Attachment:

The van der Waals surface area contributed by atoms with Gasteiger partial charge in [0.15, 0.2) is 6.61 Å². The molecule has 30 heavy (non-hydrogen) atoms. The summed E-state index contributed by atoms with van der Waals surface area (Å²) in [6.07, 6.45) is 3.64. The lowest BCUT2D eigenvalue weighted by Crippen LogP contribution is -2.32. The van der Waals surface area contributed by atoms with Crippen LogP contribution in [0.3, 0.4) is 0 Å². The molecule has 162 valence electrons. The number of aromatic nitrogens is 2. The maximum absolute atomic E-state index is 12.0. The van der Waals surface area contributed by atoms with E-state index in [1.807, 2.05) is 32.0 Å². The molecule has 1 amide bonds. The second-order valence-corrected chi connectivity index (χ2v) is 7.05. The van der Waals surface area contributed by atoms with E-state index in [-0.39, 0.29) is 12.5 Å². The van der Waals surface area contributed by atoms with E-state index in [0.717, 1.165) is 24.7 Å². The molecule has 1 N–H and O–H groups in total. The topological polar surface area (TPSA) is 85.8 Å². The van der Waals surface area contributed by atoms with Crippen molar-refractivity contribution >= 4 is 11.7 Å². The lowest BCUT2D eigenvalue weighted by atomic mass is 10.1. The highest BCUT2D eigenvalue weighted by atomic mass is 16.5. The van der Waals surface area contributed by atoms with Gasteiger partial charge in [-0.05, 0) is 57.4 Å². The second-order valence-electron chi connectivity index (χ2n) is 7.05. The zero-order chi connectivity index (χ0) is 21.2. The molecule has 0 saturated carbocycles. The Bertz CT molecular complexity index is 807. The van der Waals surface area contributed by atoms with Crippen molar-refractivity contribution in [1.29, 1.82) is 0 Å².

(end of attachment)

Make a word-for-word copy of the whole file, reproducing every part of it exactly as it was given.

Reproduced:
The van der Waals surface area contributed by atoms with Gasteiger partial charge in [0.15, 0.2) is 6.61 Å². The molecule has 30 heavy (non-hydrogen) atoms. The summed E-state index contributed by atoms with van der Waals surface area (Å²) in [6.07, 6.45) is 3.64. The lowest BCUT2D eigenvalue weighted by Crippen LogP contribution is -2.32. The van der Waals surface area contributed by atoms with Crippen LogP contribution in [0.3, 0.4) is 0 Å². The molecule has 162 valence electrons. The number of aromatic nitrogens is 2. The maximum absolute atomic E-state index is 12.0. The van der Waals surface area contributed by atoms with E-state index in [1.807, 2.05) is 32.0 Å². The molecule has 1 amide bonds. The second-order valence-corrected chi connectivity index (χ2v) is 7.05. The van der Waals surface area contributed by atoms with E-state index in [-0.39, 0.29) is 12.5 Å². The van der Waals surface area contributed by atoms with E-state index in [0.717, 1.165) is 24.7 Å². The molecule has 1 N–H and O–H groups in total. The topological polar surface area (TPSA) is 85.8 Å². The van der Waals surface area contributed by atoms with Crippen molar-refractivity contribution >= 4 is 11.7 Å². The lowest BCUT2D eigenvalue weighted by atomic mass is 10.1. The highest BCUT2D eigenvalue weighted by atomic mass is 16.5. The van der Waals surface area contributed by atoms with Gasteiger partial charge in [-0.05, 0) is 57.4 Å². The second-order valence-electron chi connectivity index (χ2n) is 7.05. The zero-order chi connectivity index (χ0) is 21.2. The molecule has 0 saturated carbocycles. The Bertz CT molecular complexity index is 807. The van der Waals surface area contributed by atoms with Crippen molar-refractivity contribution in [1.29, 1.82) is 0 Å².